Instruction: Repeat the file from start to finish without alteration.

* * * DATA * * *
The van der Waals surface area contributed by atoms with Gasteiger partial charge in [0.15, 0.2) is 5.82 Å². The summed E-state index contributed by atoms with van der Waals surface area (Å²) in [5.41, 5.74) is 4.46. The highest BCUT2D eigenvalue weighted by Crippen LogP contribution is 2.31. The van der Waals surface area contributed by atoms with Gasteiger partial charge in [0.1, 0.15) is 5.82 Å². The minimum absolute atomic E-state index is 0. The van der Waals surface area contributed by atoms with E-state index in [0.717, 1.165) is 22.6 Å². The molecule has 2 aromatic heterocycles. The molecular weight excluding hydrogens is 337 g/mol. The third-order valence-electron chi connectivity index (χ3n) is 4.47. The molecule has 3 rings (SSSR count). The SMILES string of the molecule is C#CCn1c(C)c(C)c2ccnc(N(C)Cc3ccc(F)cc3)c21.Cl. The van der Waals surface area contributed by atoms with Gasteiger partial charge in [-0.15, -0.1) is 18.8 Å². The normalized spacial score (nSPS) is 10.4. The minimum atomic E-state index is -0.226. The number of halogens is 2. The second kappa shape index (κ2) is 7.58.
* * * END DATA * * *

The van der Waals surface area contributed by atoms with Gasteiger partial charge in [0.15, 0.2) is 5.82 Å². The summed E-state index contributed by atoms with van der Waals surface area (Å²) in [5.41, 5.74) is 4.46. The highest BCUT2D eigenvalue weighted by Crippen LogP contribution is 2.31. The van der Waals surface area contributed by atoms with Gasteiger partial charge in [0.1, 0.15) is 5.82 Å². The minimum absolute atomic E-state index is 0. The van der Waals surface area contributed by atoms with E-state index in [0.717, 1.165) is 22.6 Å². The molecule has 2 aromatic heterocycles. The molecular weight excluding hydrogens is 337 g/mol. The third-order valence-electron chi connectivity index (χ3n) is 4.47. The molecule has 3 rings (SSSR count). The SMILES string of the molecule is C#CCn1c(C)c(C)c2ccnc(N(C)Cc3ccc(F)cc3)c21.Cl. The van der Waals surface area contributed by atoms with Gasteiger partial charge in [-0.15, -0.1) is 18.8 Å². The normalized spacial score (nSPS) is 10.4. The minimum atomic E-state index is -0.226. The number of halogens is 2. The second kappa shape index (κ2) is 7.58.